Once considered a quantum leap in office productivity and efficiency, e-mail is now more often viewed as a millstone around employees' necks that wastes their time and clutters their lives. But a new service by IBM hopes to make e-mail useful again.
The "Verse," as IBM is calling its new enterprise e-mail service, seeks to reinvent the medium by combining it with cloud analytics, social networking and security platforms. The new offering also features an artificial-intelligence functionality that can learn users' preferences to more efficiently search through multiple types of content to find the most relevant data.
IT industry analysts estimate that 108 billion work e-mails are sent daily, requiring employees to check their inboxes an average of 36 times an hour. Compounding the problem, it is also estimated that only 14 percent of those e-mails are of critical importance, according to figures cited by IBM.
"At a time when every organization is striving to be more efficient, social and collaborative, this has created a dynamic where the volume of e-mail interaction still outpaces social collaboration by a wide margin," IBM said in a press release.
The Armonk, New York-based company is pitching Verse as a new collaboration platform that allows employees to work together across a number of different channels, including calendar management, file sharing, instant messaging, social networking and video chats.
"With IBM Verse, we challenged our design teams to use analytics to completely reimagine the social collaboration experience to focus on engaging people and driving outcomes, not managing messages and inboxes," said Bob Picciano, senior vice president for IBM's Information and Analytics Group.
Using Your Data for Good
IBM highlighted several features new in Verse, including intelligent task prioritization, which customizes the user's experience based on analysis and prediction of the client's behavior. Verse will also come with a new interface optimized for both Web and mobile environments that can access content from calendars, to-do lists, social networks, chats, online meetings and documents.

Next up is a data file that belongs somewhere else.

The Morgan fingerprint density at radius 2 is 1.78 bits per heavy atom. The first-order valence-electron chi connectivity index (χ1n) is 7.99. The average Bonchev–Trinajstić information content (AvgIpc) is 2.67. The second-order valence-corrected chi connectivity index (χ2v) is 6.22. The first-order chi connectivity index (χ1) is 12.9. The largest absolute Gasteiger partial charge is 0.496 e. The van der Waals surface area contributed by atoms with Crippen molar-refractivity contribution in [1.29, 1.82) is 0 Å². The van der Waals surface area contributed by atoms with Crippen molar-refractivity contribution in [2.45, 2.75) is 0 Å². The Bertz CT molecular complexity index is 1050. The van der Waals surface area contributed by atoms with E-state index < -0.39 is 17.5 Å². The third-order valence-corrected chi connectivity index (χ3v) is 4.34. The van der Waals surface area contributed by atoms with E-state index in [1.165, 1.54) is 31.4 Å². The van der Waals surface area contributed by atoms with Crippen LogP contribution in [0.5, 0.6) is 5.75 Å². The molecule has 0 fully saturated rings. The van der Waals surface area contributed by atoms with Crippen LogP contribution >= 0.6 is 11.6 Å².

The company also sought to draw a sharp contrast between Verse, which will be offered on the freemium model, and that of other widely used freemium platforms. While Verse uses its analytical power to improve the user experience, others "mine a user's inbox to increase advertising and monetize that data in other ways -- an unwelcome proposition for business users concerned about privacy or which operate in regulated industries such as healthcare and finance." IBM's statement is almost certainly a swipe at Google and its widely used Gmail platform, which takes data from users' e-mails to sell targeted advertising.
Big Blue's announcement follows Evernote's latest update to its Enterprise version. The note-taking application's made a similar push to infiltrate the workplace collaboration market last month by adding similar intelligent search features and a new instant messaging platform called Work Chat, designed to allow coworkers to communicate more effectively than over e-mail.
Posted: 2014-11-18 @ 5:36pm PT
@Jeff: When you get hundreds of emails a day, which many business users do, it's very helpful to have the email sorted automatically for you to differentiate important from unimportant emails. Yes, you probably still have to read your own email, at least most of it, but if the system can pre-sort the email for you, you can save a lot of time by dealing with the most important emails first and dealing with the spam, junk, and misc notices later, all in a batch. The rules function on some email apps already lets the system do some of the sorting for you. But, it sounds like IBM is taking that whole functionality a step further with Verse.
Posted: 2014-11-18 @ 5:24pm PT
So what does verse do exactly? Don't I still have to read every email I get, so what is the point of all this analysis and cloud nonsense?
Posted: 2014-11-18 @ 2:32pm PT
Oh my God, Verse will do my work and I will become redundant. Next they will fire me!